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Looking Ahead To The 2015 NBA Draft

By Steve Kyler

While the 2014 NBA Draft class has yet to log their first regular season game, it’s never too early to peek over the ledge and see what’s coming next June in the 2015 NBA Draft.

Before we get too far into this, there are a couple of things to know: The NBA does have a real desire to alter the NBA age limit going forward. With a new Executive Director running the NBA Players Association, this conversation is likely to pick up considerable steam. It is unlikely to affect the 2015 NBA Draft, but it might have impact on the 2016 NBA Draft. Here are some of the notable names to keep an eye out for, assuming they all enter the draft next summer as many expect they will.

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Montrezl Harrell’s Unfinished Business

By Yannis Koutroupis

There are a lot of reasons why players commit to Louisville. It’s a well-respected academic institution, Rick Pitino is a Hall of Fame head coach with a resume for developing talent that few in the country can match and they provide the opportunity to play against the best on a nightly basis. The one prevailing reason that consistently draws top-tier recruits there, though, is the belief that if they succeed they will end up in the NBA.

Through two years, Cardinals forward Montrezl Harrell did everything necessary to make his aspirations of becoming a professional reality. He excelled as a role player his freshman year and won a national championship. As a sophomore, he exploded and became one of the best power forwards in the country, averaging 14 points, 8.4 rebounds, 1.2 assists and 1.3 blocks. He was projected to be a lottery pick almost unanimously across all of the preeminent mock drafts. There was a chance that he could have slipped past the top 14, but he was a surefire first-round pick, one highly unlikely to be on the board past 20.

Yet, shockingly, Harrell decided that he wanted to return for his junior season.

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The Rockets’ Decision to Let Chandler Parsons Go

By Nate Duncan

We will likely never know the Dallas Mavericks’ true motivation* when they signed Chandler Parsons to a three-year, $46.1 million offer sheet on July 10. How much did they want Parsons, and how much did they want to torpedo the best-laid plans of Houston Rockets general manager Daryl Morey? At the time, Houston was the beneficiary of Parsons’ relatively low cap hold and the fact that it held his Bird rights. Houston’s plan was to use salary cap space to sign additional players and reach the salary cap, then use Parsons’ Bird rights to exceed the cap for his contract. By signing Parsons to the offer sheet, Dallas put a three day clock on the Rockets’ ability to use their cap space–if they planned to retain Parsons. Once the Rockets matched the offer sheet, Parsons’ $14.7 million would be on their books. If the Rockets did not use their cap space before this, it would be wiped out. With LeBron James’ indecision essentially extending the NBA’s moratorium, the Parsons offer sheet drew ever closer to the witching hour.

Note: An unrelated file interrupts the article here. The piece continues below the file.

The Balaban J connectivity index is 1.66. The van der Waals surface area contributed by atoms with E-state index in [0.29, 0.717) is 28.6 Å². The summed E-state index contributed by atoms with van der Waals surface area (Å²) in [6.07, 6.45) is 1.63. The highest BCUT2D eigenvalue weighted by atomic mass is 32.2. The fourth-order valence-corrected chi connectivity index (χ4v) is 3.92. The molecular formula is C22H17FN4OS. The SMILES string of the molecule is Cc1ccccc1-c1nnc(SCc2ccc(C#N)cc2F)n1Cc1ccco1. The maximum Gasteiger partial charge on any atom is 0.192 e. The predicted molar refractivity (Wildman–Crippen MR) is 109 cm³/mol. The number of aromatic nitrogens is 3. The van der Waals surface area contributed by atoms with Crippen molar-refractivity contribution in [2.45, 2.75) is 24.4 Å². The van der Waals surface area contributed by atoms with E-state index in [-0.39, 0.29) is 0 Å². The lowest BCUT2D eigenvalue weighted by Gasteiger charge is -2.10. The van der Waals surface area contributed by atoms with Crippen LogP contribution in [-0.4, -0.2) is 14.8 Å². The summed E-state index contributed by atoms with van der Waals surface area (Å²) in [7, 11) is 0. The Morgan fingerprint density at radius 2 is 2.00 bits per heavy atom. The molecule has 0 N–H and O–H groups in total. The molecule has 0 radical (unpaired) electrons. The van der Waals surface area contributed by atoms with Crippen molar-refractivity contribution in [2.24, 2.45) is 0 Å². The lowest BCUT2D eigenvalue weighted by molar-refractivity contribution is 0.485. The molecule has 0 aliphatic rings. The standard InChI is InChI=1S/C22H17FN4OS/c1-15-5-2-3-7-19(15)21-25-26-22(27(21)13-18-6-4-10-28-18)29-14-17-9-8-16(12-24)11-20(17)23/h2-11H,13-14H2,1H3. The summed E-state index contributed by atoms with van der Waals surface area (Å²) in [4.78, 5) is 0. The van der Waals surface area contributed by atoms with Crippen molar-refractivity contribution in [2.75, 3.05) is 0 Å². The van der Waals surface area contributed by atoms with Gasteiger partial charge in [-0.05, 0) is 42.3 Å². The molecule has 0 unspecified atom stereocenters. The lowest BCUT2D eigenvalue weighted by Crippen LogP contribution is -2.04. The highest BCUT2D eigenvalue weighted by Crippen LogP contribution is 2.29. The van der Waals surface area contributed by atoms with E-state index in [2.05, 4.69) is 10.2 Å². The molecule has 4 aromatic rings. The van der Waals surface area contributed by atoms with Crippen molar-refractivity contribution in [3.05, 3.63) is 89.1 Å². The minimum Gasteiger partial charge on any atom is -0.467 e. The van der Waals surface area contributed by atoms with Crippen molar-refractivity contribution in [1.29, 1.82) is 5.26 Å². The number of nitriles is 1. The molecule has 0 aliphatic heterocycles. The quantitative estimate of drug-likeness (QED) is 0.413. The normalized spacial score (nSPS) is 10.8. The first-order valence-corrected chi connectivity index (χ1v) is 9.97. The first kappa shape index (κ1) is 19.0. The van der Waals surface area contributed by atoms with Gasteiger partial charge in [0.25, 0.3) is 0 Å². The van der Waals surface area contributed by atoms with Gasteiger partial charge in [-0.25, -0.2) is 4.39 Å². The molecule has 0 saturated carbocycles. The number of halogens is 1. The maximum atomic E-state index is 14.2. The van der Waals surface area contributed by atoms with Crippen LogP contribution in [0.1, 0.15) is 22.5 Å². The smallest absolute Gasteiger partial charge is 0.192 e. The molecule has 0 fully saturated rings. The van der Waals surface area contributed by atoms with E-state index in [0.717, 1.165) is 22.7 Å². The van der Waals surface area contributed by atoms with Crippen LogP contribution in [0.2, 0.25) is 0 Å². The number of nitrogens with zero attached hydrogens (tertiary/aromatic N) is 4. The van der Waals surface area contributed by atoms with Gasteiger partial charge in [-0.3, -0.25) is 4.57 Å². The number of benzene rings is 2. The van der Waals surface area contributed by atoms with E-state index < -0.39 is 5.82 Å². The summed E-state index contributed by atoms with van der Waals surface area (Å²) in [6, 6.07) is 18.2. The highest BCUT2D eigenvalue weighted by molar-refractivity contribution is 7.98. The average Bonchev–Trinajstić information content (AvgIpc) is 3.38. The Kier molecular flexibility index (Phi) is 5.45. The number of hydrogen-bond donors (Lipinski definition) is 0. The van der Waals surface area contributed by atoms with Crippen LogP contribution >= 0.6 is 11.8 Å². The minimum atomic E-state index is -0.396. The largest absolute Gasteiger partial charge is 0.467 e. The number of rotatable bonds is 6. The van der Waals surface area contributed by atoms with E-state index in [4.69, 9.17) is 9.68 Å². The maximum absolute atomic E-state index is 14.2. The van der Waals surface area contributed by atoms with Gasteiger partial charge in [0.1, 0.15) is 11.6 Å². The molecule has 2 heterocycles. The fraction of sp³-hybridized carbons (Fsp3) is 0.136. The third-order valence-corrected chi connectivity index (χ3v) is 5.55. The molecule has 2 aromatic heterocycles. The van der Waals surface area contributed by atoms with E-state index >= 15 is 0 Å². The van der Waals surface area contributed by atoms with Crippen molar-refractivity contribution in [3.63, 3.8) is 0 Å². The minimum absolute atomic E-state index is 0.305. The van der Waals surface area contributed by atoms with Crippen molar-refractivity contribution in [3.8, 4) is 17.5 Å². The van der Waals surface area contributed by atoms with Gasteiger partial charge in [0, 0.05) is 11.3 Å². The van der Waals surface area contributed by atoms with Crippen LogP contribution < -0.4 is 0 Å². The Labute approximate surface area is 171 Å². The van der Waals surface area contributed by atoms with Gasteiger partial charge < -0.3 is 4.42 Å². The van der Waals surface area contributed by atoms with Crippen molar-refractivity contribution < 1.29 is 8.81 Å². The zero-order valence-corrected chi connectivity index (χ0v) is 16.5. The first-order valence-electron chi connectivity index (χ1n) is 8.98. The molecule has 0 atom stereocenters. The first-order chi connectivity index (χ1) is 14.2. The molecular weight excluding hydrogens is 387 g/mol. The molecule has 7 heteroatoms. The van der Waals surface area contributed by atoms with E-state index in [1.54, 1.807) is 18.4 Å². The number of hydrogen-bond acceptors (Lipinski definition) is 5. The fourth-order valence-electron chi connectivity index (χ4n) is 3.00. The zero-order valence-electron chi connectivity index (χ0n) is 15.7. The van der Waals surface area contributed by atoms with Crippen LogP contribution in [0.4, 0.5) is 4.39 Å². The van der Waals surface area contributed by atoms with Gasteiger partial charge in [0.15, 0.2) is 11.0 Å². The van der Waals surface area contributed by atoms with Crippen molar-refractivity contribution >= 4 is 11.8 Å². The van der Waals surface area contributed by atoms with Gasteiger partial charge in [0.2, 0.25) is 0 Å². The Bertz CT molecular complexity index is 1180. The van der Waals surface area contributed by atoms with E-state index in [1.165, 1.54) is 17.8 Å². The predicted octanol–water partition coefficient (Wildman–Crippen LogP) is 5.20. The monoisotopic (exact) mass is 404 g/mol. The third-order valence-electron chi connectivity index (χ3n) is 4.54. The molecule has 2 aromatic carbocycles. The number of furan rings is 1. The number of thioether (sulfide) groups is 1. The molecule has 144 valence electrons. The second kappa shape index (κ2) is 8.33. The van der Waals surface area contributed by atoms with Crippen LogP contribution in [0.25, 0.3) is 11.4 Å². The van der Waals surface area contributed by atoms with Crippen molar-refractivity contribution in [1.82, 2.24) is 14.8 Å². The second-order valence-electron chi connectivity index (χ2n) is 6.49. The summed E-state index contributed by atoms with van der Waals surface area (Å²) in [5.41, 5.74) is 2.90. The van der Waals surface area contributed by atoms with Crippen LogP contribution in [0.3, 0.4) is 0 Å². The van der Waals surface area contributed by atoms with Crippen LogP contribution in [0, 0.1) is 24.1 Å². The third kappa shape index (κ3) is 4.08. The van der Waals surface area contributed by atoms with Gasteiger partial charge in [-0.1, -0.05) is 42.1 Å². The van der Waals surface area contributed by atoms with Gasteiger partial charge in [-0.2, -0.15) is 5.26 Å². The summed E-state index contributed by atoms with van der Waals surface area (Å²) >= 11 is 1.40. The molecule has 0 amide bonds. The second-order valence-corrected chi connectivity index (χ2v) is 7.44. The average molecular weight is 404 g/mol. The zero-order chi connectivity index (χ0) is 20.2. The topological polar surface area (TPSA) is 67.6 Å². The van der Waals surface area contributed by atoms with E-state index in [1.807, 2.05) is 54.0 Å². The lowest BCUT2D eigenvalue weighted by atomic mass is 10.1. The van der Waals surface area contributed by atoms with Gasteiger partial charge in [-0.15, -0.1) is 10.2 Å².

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Warriors Gambling On Core Group

By Lang Greene

The Golden State Warriors are undoubtedly one of the most talented teams in the league. But for all of the talent on the roster the team was unceremoniously bounced in the first round of the playoffs last season after recording 51 regular season victories – their most since the 1991-92 campaign.

In some ways the Warriors’ front office felt the team was underachieving and relieved head coach Mark Jackson of his duties, opting to roll with first time coach Steve Kerr who the organization says is a better philosophical fit. Management’s decision to bring in Kerr shows the franchise believes a philosophy shift, not an influx of more talent, is the key to get them over the hump and competing for Western Conference supremacy.

Further solidifying this stance was the team’s reluctance to include emerging shooting guard Klay Thompson in trade talks with the Minnesota Timberwolves for All-Star forward Kevin Love.

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We Should Expect An Eastern Conference Resurgence

By Jabari Davis

With the NBA set to release the 2014-15 schedule, you’ll have to forgive those of us admitted basketball junkies for already beginning to obsess over all of the potential storylines, expectations and eventual outcomes of what was truly one of the more active summers we’ve seen in quite some time.